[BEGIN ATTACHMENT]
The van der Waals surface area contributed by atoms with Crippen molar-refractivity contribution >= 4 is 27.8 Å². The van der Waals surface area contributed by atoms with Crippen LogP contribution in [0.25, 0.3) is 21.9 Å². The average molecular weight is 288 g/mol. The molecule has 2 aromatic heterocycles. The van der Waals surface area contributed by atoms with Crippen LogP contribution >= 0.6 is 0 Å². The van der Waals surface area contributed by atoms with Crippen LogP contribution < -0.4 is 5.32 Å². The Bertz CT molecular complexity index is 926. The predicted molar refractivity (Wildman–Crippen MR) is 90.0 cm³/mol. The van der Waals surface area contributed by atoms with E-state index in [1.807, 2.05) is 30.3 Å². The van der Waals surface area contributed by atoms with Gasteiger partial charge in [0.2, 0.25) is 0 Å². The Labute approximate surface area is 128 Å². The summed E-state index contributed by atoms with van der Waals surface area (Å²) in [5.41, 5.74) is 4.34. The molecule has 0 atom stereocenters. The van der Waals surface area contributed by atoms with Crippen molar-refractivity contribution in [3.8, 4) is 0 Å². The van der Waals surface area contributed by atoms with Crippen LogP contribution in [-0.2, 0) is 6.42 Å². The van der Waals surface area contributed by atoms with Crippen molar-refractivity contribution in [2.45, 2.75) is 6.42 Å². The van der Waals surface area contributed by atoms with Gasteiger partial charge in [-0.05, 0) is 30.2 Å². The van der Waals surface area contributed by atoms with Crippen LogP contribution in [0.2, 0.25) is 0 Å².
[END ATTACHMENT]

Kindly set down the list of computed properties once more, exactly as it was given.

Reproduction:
The van der Waals surface area contributed by atoms with Crippen molar-refractivity contribution >= 4 is 27.8 Å². The van der Waals surface area contributed by atoms with Crippen LogP contribution in [0.25, 0.3) is 21.9 Å². The average molecular weight is 288 g/mol. The molecule has 2 aromatic heterocycles. The van der Waals surface area contributed by atoms with Crippen LogP contribution >= 0.6 is 0 Å². The van der Waals surface area contributed by atoms with Crippen LogP contribution < -0.4 is 5.32 Å². The Bertz CT molecular complexity index is 926. The predicted molar refractivity (Wildman–Crippen MR) is 90.0 cm³/mol. The van der Waals surface area contributed by atoms with E-state index in [1.807, 2.05) is 30.3 Å². The van der Waals surface area contributed by atoms with Gasteiger partial charge in [0.2, 0.25) is 0 Å². The Labute approximate surface area is 128 Å². The summed E-state index contributed by atoms with van der Waals surface area (Å²) in [5.41, 5.74) is 4.34. The molecule has 0 atom stereocenters. The van der Waals surface area contributed by atoms with Crippen molar-refractivity contribution in [3.8, 4) is 0 Å². The van der Waals surface area contributed by atoms with Crippen LogP contribution in [-0.2, 0) is 6.42 Å². The van der Waals surface area contributed by atoms with Crippen molar-refractivity contribution in [2.45, 2.75) is 6.42 Å². The van der Waals surface area contributed by atoms with Gasteiger partial charge in [-0.05, 0) is 30.2 Å². The van der Waals surface area contributed by atoms with Crippen LogP contribution in [0.2, 0.25) is 0 Å².